Ray: Yeah. And you try and fix them. You’re always looking to fix somebody else just to work on yourself.

Dave Dinkel: Hey, you can’t fix other people.

Ray: Right.

Dave Dinkel: They have to fix themselves. It’s just like dieting. A guy came to me one time, he wanted me to do a multi-level marketing campaign for non smoking. He was a guy that did autopsies. And he’d done over 20,000 and he said to me, “You know, if you open a person that smoked and you squeeze their lungs, it’s like Styrofoam and it doesn’t come back. A normal person’s lung you squeeze it and still comes back.” I said to him, that’s what you need to sell the product. I said, “What’s your experience with people stopped smoking?” He said, “You tell them they’re terminal, in three months they quit. They don’t ever pick up another cigarette. But try and get them for the last 30 years to quit and they won’t quit.” And that’s up to them. it’s a choice. We all have choices.

Ray: You know in life, you get your musts. You know and whatever you make a should you don’t get it, right? This morning it wasn’t a should for me to get up and go to the gym even though I had other appointments and stuff, it was a must. So I got up at 5:00 and went to the gym. And you kind of, in life, you get what you tolerate.

Dave Dinkel: Yeah, yeah.

Ray: You know if you tolerate– if it’s OK for you not to have a six-pack, that’s OK for you. And if it’s not OK for you and this is your standard and this is how you live your life, you’re going to have it.

Dave Dinkel: So many people get comfortable but not so uncomfortable they won’t make massive change in their lives. They just stay stuck in a rut.

Ray: Like no man’s land.

Dave Dinkel: Yeah.  If you had to say anything at somebody new that might be coming into the business, what would you say to them?

Ray: You know, set your goals, set your visions and make sure that most importantly you know why you want it and that you’re driven by it. And that you understand– that you understand what drives you. And like what drives me is pain so I’ll do more of to avoid pain and I think that’s true for most than they will to get pleasure. And also you know so pain is not the only way. Find an environment or a peer group that’s playing like two higher levels. So for me, it was Dave at that time. He wasn’t really looking at mentoring anyone so I got with Nan. I figured if I get with Nan…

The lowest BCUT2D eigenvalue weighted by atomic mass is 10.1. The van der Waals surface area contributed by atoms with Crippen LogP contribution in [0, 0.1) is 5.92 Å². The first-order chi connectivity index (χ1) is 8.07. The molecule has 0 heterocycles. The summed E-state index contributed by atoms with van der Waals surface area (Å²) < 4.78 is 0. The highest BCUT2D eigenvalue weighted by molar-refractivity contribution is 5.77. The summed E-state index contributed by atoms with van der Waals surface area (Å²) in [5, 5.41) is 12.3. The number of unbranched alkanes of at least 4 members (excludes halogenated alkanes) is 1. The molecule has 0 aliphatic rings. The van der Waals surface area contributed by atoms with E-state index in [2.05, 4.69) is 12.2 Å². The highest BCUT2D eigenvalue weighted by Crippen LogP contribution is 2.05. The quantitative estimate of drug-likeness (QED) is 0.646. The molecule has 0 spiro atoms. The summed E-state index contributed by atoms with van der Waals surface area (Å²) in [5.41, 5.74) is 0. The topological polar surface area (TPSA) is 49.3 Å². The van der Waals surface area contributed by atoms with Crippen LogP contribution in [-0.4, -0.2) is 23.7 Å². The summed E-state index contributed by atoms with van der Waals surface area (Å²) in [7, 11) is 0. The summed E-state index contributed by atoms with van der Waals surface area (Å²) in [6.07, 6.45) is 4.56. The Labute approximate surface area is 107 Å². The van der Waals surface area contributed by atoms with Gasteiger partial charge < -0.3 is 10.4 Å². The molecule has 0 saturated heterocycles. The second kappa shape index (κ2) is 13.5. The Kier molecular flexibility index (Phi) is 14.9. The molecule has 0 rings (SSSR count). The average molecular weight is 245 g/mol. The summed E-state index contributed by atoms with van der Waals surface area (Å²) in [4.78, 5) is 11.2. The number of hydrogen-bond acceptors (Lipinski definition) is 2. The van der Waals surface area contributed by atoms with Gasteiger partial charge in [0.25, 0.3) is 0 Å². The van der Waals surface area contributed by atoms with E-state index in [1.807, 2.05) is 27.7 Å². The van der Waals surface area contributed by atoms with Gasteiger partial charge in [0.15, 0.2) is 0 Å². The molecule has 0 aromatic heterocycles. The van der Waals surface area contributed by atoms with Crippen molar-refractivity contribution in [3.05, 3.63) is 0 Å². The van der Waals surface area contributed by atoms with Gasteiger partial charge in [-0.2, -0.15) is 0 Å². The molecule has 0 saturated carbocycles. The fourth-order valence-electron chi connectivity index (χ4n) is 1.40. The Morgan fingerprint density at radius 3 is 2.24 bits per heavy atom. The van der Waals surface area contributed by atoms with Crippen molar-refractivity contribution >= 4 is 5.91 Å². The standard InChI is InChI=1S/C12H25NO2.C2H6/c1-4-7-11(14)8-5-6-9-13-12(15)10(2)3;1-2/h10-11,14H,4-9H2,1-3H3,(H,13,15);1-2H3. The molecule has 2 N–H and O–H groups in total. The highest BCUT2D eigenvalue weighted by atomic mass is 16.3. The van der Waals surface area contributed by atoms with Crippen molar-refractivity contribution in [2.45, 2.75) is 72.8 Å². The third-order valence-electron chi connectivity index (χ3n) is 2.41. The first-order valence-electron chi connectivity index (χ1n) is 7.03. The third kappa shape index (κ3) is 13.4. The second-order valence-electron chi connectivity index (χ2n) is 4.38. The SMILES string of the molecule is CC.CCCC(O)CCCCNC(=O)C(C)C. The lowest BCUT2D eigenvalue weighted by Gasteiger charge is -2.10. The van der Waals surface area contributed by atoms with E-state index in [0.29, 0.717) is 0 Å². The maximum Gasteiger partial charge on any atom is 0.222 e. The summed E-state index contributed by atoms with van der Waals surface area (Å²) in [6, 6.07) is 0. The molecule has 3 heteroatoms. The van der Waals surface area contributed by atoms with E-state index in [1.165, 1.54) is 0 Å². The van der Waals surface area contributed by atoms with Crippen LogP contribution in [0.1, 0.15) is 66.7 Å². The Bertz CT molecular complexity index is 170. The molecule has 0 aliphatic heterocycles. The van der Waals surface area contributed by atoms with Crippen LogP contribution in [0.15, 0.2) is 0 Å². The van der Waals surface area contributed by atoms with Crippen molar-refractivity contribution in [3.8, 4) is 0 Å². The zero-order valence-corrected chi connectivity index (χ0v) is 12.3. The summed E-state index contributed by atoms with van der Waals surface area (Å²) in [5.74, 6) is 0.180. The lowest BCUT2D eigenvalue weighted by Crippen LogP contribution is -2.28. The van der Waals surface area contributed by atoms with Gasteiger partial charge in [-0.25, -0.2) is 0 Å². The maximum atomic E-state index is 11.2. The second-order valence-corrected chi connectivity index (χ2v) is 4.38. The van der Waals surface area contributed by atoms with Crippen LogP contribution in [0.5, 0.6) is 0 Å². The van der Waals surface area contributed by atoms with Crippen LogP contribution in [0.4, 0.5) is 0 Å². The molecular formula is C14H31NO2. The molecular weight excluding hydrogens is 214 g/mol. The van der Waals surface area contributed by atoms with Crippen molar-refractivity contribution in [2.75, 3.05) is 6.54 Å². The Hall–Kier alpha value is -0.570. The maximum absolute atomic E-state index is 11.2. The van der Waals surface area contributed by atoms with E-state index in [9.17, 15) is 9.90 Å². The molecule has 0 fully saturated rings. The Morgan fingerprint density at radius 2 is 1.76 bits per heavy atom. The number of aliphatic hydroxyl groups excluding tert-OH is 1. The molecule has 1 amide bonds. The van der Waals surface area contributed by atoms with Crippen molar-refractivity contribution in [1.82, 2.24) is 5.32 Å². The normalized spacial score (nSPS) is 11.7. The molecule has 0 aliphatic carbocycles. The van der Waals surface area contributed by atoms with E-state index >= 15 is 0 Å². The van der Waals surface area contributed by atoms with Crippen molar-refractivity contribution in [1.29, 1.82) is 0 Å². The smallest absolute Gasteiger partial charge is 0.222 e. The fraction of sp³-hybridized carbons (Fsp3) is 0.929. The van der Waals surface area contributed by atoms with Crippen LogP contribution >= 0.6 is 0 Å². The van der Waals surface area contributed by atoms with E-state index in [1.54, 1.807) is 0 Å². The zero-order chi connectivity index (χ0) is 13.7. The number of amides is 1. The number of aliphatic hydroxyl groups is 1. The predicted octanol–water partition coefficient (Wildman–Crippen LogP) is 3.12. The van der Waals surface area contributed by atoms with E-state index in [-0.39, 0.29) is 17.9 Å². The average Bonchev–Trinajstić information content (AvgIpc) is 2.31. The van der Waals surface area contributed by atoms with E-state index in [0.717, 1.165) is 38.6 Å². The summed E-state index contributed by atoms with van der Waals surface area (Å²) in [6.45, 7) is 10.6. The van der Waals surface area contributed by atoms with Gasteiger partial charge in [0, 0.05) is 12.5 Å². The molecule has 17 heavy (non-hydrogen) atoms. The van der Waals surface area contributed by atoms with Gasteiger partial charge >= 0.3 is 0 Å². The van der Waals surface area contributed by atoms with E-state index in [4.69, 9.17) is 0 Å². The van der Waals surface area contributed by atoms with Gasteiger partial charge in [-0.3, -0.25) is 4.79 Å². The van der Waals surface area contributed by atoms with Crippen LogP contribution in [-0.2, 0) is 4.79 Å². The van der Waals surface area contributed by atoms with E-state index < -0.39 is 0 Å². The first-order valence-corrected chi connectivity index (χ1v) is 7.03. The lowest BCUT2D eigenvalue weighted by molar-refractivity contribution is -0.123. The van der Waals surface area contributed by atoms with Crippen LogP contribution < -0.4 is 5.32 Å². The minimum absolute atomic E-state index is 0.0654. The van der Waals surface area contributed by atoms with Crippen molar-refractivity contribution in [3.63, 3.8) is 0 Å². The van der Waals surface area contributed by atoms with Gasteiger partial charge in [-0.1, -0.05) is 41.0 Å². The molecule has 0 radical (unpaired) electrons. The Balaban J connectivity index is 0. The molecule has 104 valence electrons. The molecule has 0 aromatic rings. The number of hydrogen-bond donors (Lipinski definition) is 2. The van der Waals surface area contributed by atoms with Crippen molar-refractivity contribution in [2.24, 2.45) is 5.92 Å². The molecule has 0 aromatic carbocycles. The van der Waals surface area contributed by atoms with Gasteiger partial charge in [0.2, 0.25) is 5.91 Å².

Dave Dinkel: That’s right. As a matter of fact, to tell that story briefly. You asked me to mentor you and I said no for a long time because I wasn’t doing it.

Ray: Right.

Dave Dinkel: And what you decided…

Ray: And not only he wasn’t going to do it. He was adamant about not doing it. I mean he was like, “This guy is going to take up my whole time. He’s not going to pick up quickly enough. I’m going to have to repeat myself.” And this is where the pitbull came in, right? You got to keep at it. And I said to myself not consciously but subconsciously I said I mean yeah, subconsciously, I wasn’t conscious what I was doing. I said this is not working. And then I went after Nan. And then I didn’t like go after Nan like on purpose it was just she was more available. And I became genuinely interested in Nan and she became genuinely interested in me and then what I realized is that Dave doesn’t control Dave. Right? Nan controls Dave. And I said, if I get to the master, she’ll put enough pain on him where you know. And then over time, he started taking my calls. And then he started being nicer, you know?

Dave Dinkel: And the rest is history. [Laughter]

Ray: Right. And then he was like, OK oh boy, he can actually listen. He does what I want him to do and he’s picking up things quickly and…

Dave Dinkel: And it has been frankly an extraordinary experience for me to work with you. You’ve really done super and you continue to do so. And thank you very much for coming today.

Ray: Appreciate it.

Dave Dinkel: Thank you guys.

To learn more about my real estate investing mentor program, click here http://www.davedinkel.com/mentoring-program/ or click below.

Real Estate Investing Mentor Program